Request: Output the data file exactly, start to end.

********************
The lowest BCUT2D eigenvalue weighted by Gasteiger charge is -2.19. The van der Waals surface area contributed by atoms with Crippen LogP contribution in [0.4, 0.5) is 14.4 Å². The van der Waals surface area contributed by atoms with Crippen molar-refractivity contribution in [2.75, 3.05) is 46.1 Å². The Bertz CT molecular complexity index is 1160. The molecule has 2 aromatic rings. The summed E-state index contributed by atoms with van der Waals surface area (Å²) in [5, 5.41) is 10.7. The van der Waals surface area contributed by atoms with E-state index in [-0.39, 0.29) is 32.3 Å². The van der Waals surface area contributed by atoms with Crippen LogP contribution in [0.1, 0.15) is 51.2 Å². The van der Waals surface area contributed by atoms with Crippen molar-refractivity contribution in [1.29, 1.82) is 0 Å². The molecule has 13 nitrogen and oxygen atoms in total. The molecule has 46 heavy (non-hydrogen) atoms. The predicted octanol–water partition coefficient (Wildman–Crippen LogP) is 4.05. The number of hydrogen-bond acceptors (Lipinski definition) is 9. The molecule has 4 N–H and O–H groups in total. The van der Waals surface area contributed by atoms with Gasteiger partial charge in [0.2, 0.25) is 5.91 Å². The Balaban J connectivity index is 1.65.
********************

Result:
The lowest BCUT2D eigenvalue weighted by Gasteiger charge is -2.19. The van der Waals surface area contributed by atoms with Crippen LogP contribution in [0.4, 0.5) is 14.4 Å². The van der Waals surface area contributed by atoms with Crippen molar-refractivity contribution in [2.75, 3.05) is 46.1 Å². The Bertz CT molecular complexity index is 1160. The molecule has 2 aromatic rings. The summed E-state index contributed by atoms with van der Waals surface area (Å²) in [5, 5.41) is 10.7. The van der Waals surface area contributed by atoms with E-state index in [-0.39, 0.29) is 32.3 Å². The van der Waals surface area contributed by atoms with Crippen LogP contribution in [0.1, 0.15) is 51.2 Å². The van der Waals surface area contributed by atoms with Crippen molar-refractivity contribution in [1.29, 1.82) is 0 Å². The molecule has 13 nitrogen and oxygen atoms in total. The molecule has 46 heavy (non-hydrogen) atoms. The predicted octanol–water partition coefficient (Wildman–Crippen LogP) is 4.05. The number of hydrogen-bond acceptors (Lipinski definition) is 9. The molecule has 4 N–H and O–H groups in total. The van der Waals surface area contributed by atoms with Gasteiger partial charge in [0.2, 0.25) is 5.91 Å². The Balaban J connectivity index is 1.65.